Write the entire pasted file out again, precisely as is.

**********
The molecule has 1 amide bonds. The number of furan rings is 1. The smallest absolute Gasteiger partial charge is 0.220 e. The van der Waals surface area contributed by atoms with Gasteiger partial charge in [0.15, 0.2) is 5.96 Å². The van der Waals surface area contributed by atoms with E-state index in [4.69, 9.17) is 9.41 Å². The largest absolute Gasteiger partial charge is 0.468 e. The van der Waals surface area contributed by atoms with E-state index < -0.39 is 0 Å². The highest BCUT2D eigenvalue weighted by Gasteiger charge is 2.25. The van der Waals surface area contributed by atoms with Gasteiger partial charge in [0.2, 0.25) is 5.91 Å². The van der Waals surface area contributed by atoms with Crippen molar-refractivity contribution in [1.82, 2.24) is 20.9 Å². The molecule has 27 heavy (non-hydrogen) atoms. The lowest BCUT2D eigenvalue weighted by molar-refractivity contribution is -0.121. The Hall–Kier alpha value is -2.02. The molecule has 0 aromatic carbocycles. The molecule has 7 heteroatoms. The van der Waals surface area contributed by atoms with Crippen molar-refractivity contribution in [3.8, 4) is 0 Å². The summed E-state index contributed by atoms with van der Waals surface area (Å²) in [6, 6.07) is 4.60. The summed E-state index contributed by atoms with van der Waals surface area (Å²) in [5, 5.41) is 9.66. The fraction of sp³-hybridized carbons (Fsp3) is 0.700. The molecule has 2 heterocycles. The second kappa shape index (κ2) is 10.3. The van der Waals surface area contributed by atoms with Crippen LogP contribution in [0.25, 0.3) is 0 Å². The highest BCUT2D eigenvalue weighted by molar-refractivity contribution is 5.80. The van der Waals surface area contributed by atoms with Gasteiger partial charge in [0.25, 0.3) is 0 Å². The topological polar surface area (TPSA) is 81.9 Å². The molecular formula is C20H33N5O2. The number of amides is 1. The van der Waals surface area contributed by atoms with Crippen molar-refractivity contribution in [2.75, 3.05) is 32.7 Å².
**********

The molecule has 1 amide bonds. The number of furan rings is 1. The smallest absolute Gasteiger partial charge is 0.220 e. The van der Waals surface area contributed by atoms with Gasteiger partial charge in [0.15, 0.2) is 5.96 Å². The van der Waals surface area contributed by atoms with E-state index in [4.69, 9.17) is 9.41 Å². The largest absolute Gasteiger partial charge is 0.468 e. The van der Waals surface area contributed by atoms with E-state index < -0.39 is 0 Å². The highest BCUT2D eigenvalue weighted by Gasteiger charge is 2.25. The van der Waals surface area contributed by atoms with Gasteiger partial charge in [0.2, 0.25) is 5.91 Å². The van der Waals surface area contributed by atoms with Crippen molar-refractivity contribution in [1.82, 2.24) is 20.9 Å². The molecule has 27 heavy (non-hydrogen) atoms. The lowest BCUT2D eigenvalue weighted by molar-refractivity contribution is -0.121. The Hall–Kier alpha value is -2.02. The molecule has 0 aromatic carbocycles. The molecule has 7 heteroatoms. The van der Waals surface area contributed by atoms with Crippen molar-refractivity contribution in [3.8, 4) is 0 Å². The summed E-state index contributed by atoms with van der Waals surface area (Å²) in [6, 6.07) is 4.60. The summed E-state index contributed by atoms with van der Waals surface area (Å²) in [5, 5.41) is 9.66. The fraction of sp³-hybridized carbons (Fsp3) is 0.700. The molecule has 2 heterocycles. The second kappa shape index (κ2) is 10.3. The van der Waals surface area contributed by atoms with Crippen LogP contribution in [0.25, 0.3) is 0 Å². The highest BCUT2D eigenvalue weighted by molar-refractivity contribution is 5.80. The van der Waals surface area contributed by atoms with Gasteiger partial charge in [0.25, 0.3) is 0 Å². The topological polar surface area (TPSA) is 81.9 Å². The molecular formula is C20H33N5O2. The number of amides is 1. The van der Waals surface area contributed by atoms with Crippen molar-refractivity contribution in [2.75, 3.05) is 32.7 Å².